OK I'm going to shut up now (perhaps wisely) and let others have a go at providing the sort of answer to present luck Al has asked us to think about.


Here's the excuse I see in the offing: 'Yes, I wasn't coerced or manipulated to cheat; sure the opportunity to do the right existed and I knew how to take advantage of it. And, but for the Epicrean swerve, I WOULD have taken advantage of it. But the fact is, that Epicurean swerve did occur. This was something over which I had no control and it interfered with my exercise of my ability to do the right thing, i.e., my taking advantage of that opportunity. Thus, don't blame me for the fact that that coin wasn't flipped on time.'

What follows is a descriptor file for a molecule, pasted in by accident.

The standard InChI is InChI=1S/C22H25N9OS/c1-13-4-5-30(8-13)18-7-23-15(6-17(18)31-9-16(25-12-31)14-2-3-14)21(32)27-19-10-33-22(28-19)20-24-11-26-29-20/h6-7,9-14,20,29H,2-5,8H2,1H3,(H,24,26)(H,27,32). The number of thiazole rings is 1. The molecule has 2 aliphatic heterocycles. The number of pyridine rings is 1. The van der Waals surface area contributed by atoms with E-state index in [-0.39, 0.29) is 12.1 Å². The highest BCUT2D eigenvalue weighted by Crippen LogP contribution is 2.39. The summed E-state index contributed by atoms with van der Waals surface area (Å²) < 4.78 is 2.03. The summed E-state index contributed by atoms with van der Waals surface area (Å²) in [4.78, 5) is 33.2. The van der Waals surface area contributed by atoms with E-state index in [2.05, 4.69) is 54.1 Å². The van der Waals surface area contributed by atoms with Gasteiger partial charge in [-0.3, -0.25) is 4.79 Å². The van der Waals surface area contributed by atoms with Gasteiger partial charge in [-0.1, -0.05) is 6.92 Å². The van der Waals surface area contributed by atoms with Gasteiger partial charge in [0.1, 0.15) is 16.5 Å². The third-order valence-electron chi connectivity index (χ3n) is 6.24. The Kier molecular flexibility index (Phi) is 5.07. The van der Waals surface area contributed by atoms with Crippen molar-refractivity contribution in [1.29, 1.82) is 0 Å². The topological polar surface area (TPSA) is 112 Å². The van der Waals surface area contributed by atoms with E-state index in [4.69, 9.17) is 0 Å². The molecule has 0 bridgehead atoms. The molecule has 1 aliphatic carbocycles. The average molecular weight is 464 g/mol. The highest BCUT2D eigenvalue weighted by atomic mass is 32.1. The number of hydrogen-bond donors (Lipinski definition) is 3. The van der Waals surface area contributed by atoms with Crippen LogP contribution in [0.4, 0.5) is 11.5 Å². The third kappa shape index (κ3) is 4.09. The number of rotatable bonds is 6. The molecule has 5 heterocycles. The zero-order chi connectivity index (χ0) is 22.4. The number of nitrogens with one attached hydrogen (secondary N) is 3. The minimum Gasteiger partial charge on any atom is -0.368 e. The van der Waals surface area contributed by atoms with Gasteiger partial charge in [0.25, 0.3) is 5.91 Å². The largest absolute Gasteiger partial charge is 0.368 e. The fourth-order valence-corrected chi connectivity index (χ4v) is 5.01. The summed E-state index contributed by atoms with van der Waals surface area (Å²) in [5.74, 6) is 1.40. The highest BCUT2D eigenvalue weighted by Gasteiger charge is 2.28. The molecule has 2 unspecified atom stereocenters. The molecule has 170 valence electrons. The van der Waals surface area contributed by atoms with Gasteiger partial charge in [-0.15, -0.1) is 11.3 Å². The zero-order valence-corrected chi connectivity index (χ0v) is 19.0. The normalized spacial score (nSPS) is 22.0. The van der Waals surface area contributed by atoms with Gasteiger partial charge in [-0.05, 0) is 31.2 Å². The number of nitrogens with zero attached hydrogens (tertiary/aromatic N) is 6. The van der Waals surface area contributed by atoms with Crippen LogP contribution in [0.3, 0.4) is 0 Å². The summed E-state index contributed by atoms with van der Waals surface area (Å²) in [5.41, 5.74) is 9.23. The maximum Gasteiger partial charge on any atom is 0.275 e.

This problem becomes especially pressing if we think back to the punishment scenarios recently discussed here by Prof. Smilansky. To wit, how could God or even society in good conscience punish someone for the result of an Epicurean swerve? Here Bob was, all set to do the right thing, which would have been done but for the aforementioned swerve. A generally decent guy and we can't even say that he went astray because of his financial woes. Fairness seems to dictate writing off his misconduct as an accident.